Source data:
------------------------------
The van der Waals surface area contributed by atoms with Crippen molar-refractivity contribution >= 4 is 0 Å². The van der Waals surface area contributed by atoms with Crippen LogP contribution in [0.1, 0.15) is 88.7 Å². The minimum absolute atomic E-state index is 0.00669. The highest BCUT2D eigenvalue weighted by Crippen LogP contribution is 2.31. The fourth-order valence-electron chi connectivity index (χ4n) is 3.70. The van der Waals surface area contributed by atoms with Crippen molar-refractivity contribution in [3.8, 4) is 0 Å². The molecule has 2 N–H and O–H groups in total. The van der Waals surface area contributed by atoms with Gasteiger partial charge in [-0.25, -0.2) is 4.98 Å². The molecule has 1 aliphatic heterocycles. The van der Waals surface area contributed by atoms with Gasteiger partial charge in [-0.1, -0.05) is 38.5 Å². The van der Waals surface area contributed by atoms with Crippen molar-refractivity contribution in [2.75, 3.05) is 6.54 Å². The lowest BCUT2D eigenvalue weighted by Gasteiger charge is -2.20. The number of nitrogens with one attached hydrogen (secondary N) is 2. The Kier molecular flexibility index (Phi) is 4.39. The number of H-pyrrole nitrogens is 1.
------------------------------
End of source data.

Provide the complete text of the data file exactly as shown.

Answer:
The van der Waals surface area contributed by atoms with Crippen molar-refractivity contribution >= 4 is 0 Å². The van der Waals surface area contributed by atoms with Crippen LogP contribution in [0.1, 0.15) is 88.7 Å². The minimum absolute atomic E-state index is 0.00669. The highest BCUT2D eigenvalue weighted by Crippen LogP contribution is 2.31. The fourth-order valence-electron chi connectivity index (χ4n) is 3.70. The van der Waals surface area contributed by atoms with Crippen molar-refractivity contribution in [3.8, 4) is 0 Å². The molecule has 2 N–H and O–H groups in total. The van der Waals surface area contributed by atoms with Gasteiger partial charge in [-0.25, -0.2) is 4.98 Å². The molecule has 1 aliphatic heterocycles. The van der Waals surface area contributed by atoms with Gasteiger partial charge in [-0.1, -0.05) is 38.5 Å². The van der Waals surface area contributed by atoms with Crippen molar-refractivity contribution in [2.75, 3.05) is 6.54 Å². The lowest BCUT2D eigenvalue weighted by Gasteiger charge is -2.20. The number of nitrogens with one attached hydrogen (secondary N) is 2. The Kier molecular flexibility index (Phi) is 4.39. The number of H-pyrrole nitrogens is 1.